HURRICANE — You may have seen him cruising around town in his electric scooter lugging a cart adorned with American flags, stuffed animals and signs about veterans.
Now, Raymond Black, 75, of Washington City, is taking his message of supporting veterans on a three-month trek across Utah and parts of Arizona, New Mexico and Colorado on his scooter. It’ll be a 960-mile journey across the desert in a scooter that only goes 5-10 mph, but Black said he couldn’t be happier doing it.
“I’m 75 now, but that don’t bother me one bit,” Black said. “That’s just a good ripe age to keep going in life.”
While Black said he’s funding the entire trip with his own money, his goal is to raise money for the Southern Utah chapter 961 of the Vietnam Veterans of America, which is a group of Vietnam veterans that meets in Washington City. He’ll give people who stop and talk with him homemade brochures on how to send money to the veterans group.
He left his home in Washington City Monday with a police escort to state Route 9, where he started driving on the shoulder of the highway, waving to the passing cars and calling out “God bless America.” His trek will take him on a loop through Kanab; Page, Arizona; the Four Corners Monument; Rico, Colorado; and then back into Utah through Monticello, Hanksville, Panguitch and Zion National Park. He plans on returning to the St. George area sometime in August.
“I don’t know if that’s going to pan out, but that’s my plan,” Black said. “We just have to go from day to day and live it. That’s the way I live my life.”
Approximately every 30 miles, Black will need to recharge the electric engine inside the scooter from a portable generator inside his trailer. He’ll go as far as he can every day, and if there’s nowhere to stop at the end of the day, Black said he’ll pitch a tent on the side of the road and camp out. His cart is stuffed with camping supplies, food and stuffed animals.
Black, who served in the military for one year during the Vietnam War, said the issues veterans continue to deal with are misunderstood by many people. Many veterans don’t know about the services and organizations that are there to help them, which is why Black said he hopes to talk to many veterans along his ride.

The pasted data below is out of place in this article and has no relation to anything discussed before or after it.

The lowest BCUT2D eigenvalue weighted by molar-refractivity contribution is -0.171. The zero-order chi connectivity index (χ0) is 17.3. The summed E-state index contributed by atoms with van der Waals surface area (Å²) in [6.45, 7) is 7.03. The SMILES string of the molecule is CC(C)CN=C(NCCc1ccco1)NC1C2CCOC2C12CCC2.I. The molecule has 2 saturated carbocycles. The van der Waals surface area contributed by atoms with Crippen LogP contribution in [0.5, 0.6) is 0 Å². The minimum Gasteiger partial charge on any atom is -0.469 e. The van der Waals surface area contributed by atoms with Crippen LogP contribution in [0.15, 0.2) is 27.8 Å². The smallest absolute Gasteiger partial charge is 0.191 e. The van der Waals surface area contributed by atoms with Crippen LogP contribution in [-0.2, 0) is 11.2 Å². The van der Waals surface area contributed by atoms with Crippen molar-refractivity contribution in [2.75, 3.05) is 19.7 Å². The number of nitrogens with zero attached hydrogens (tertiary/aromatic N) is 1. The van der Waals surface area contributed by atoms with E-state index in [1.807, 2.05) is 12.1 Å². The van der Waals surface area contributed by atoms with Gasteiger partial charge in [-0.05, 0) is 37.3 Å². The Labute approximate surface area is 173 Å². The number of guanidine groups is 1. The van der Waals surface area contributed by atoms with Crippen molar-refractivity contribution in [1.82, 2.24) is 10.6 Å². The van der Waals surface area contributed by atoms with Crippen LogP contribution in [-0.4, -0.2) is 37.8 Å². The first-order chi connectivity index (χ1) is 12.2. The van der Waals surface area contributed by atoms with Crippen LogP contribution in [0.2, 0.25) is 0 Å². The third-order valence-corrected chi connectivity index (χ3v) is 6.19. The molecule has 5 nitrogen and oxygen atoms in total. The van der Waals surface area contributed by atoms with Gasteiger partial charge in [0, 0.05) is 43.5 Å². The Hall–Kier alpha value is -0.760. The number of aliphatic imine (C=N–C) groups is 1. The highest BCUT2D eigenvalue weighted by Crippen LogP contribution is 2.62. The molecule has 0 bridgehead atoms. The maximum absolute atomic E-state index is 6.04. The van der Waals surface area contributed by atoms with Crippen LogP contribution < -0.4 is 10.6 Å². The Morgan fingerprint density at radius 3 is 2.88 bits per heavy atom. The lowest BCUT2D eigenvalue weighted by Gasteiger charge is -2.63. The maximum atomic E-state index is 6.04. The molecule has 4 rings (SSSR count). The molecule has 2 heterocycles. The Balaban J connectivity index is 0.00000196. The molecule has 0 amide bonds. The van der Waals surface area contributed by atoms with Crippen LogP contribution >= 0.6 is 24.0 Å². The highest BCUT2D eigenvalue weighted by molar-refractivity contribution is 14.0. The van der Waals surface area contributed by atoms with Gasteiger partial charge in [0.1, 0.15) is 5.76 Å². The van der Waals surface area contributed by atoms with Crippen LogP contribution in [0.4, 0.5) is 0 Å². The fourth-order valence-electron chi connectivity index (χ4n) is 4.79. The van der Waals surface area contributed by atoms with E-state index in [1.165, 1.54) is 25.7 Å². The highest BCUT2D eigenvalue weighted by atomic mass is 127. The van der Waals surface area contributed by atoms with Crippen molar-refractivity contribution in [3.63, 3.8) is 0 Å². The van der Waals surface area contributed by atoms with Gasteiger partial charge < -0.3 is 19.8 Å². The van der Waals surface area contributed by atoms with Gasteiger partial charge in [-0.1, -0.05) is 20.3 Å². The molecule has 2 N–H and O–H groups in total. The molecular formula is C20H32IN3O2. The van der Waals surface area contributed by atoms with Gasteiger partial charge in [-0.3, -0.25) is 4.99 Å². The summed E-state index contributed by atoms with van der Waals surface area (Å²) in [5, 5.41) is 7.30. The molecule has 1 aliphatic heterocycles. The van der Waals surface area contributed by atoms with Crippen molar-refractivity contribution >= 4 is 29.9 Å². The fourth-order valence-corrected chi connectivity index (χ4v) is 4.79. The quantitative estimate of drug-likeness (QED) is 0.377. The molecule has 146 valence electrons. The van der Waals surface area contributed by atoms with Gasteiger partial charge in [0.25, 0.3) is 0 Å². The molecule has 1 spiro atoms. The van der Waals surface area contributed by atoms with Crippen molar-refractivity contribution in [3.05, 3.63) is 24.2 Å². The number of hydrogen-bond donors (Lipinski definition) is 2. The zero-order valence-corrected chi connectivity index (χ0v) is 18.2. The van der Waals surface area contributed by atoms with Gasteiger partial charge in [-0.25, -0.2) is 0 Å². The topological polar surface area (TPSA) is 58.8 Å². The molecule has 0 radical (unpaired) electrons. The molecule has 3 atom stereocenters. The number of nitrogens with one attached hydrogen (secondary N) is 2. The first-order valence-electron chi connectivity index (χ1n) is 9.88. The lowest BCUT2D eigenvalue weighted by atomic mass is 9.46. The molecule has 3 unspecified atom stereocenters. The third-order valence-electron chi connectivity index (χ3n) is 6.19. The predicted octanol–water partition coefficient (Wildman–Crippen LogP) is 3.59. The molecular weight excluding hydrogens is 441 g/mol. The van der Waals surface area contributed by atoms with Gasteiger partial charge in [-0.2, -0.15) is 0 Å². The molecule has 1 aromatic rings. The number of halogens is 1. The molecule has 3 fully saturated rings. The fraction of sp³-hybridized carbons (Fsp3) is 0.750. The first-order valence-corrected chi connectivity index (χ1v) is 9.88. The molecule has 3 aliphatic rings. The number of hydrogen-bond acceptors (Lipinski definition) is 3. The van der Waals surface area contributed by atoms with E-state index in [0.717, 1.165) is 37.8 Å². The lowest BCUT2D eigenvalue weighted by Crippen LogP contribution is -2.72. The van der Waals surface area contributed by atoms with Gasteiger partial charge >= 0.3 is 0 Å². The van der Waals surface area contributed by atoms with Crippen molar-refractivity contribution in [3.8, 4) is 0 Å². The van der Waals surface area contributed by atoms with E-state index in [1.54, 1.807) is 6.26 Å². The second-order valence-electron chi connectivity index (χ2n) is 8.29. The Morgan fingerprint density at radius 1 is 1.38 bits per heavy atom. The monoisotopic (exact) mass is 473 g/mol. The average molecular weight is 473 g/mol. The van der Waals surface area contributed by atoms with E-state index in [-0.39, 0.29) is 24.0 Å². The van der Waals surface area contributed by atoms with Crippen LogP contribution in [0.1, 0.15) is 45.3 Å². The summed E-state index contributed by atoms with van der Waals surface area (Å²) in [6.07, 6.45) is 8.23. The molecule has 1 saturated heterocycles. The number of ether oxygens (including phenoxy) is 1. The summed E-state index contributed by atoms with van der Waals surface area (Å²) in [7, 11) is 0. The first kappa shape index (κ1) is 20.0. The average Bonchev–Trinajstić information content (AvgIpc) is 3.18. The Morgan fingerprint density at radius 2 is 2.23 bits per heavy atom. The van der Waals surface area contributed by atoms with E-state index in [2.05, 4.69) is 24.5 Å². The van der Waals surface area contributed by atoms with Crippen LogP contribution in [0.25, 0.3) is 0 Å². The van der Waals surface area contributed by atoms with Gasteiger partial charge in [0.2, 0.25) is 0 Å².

His ride is also dedicated to the friends he lost in Vietnam, he said.
“When we came home, people called us baby killers, they spit on us and everything else,” Black said. “But we were called by our country to go over there. We didn’t go over there because we wanted to fight. Our country asked us to serve, so that’s what we did.”
This isn’t the first time Black has taken his scooter across the country. After his wife died five years ago, Black set out on a scooter ride to the east side of Florida in 2014. He made it Waco, Texas, where he said his legs swelled up and he lost a toe, so he had to cut his ride short.
Black said he lost his toe and part of his foot because of complications he had since his days in Vietnam during the war from Agent Orange, a dangerous herbicide used by the military during the Vietnam war that has hurt veterans since the war.
From his previous trips and all his time driving around the St. George area in his scooter, Black said the buggy has over 4,000 miles on it. He doesn’t have a driver’s license and said he doesn’t even like to ride in a car anymore, “but I will ride in a car if I have to.”
Next year, Black said he plans on riding his scooter all the way to Washington, D.C., to see the Vietnam Veterans
“I just have a wonderful time doing this,” Black said. “As long as I can keep going, I’m going to keep riding my scooter.”
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